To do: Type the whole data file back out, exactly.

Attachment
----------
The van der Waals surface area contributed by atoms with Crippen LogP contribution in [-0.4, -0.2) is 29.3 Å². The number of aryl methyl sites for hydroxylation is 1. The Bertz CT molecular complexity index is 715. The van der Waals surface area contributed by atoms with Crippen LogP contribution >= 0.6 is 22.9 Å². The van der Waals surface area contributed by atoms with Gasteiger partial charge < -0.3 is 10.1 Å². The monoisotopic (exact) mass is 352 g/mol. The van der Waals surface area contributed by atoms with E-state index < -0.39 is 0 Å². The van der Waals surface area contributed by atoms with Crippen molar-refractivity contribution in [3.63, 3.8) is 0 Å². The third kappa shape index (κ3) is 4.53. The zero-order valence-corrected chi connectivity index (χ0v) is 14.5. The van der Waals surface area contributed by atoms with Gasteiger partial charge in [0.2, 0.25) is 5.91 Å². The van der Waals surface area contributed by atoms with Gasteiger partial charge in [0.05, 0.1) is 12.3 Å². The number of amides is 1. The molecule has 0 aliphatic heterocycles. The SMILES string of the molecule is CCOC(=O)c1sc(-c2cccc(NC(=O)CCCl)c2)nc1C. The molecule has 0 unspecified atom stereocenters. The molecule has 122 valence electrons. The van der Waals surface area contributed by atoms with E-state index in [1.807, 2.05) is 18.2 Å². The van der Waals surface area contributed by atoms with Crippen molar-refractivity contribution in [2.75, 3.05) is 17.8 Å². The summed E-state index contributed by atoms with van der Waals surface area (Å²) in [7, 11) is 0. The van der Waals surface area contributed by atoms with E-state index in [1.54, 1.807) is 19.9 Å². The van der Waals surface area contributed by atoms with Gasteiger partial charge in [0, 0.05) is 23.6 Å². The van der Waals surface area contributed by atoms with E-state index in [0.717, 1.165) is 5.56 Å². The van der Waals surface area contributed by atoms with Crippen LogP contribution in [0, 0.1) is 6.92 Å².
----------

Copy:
The van der Waals surface area contributed by atoms with Crippen LogP contribution in [-0.4, -0.2) is 29.3 Å². The number of aryl methyl sites for hydroxylation is 1. The Bertz CT molecular complexity index is 715. The van der Waals surface area contributed by atoms with Crippen LogP contribution >= 0.6 is 22.9 Å². The van der Waals surface area contributed by atoms with Gasteiger partial charge < -0.3 is 10.1 Å². The monoisotopic (exact) mass is 352 g/mol. The van der Waals surface area contributed by atoms with E-state index < -0.39 is 0 Å². The van der Waals surface area contributed by atoms with Crippen molar-refractivity contribution in [3.63, 3.8) is 0 Å². The third kappa shape index (κ3) is 4.53. The zero-order valence-corrected chi connectivity index (χ0v) is 14.5. The van der Waals surface area contributed by atoms with Gasteiger partial charge in [0.2, 0.25) is 5.91 Å². The van der Waals surface area contributed by atoms with Gasteiger partial charge in [0.05, 0.1) is 12.3 Å². The number of amides is 1. The molecule has 0 aliphatic heterocycles. The SMILES string of the molecule is CCOC(=O)c1sc(-c2cccc(NC(=O)CCCl)c2)nc1C. The molecule has 0 unspecified atom stereocenters. The molecule has 122 valence electrons. The van der Waals surface area contributed by atoms with E-state index in [1.807, 2.05) is 18.2 Å². The van der Waals surface area contributed by atoms with Crippen molar-refractivity contribution in [2.75, 3.05) is 17.8 Å². The summed E-state index contributed by atoms with van der Waals surface area (Å²) in [7, 11) is 0. The van der Waals surface area contributed by atoms with E-state index in [1.54, 1.807) is 19.9 Å². The van der Waals surface area contributed by atoms with Gasteiger partial charge in [0, 0.05) is 23.6 Å². The van der Waals surface area contributed by atoms with E-state index in [0.717, 1.165) is 5.56 Å². The van der Waals surface area contributed by atoms with Crippen LogP contribution in [0, 0.1) is 6.92 Å².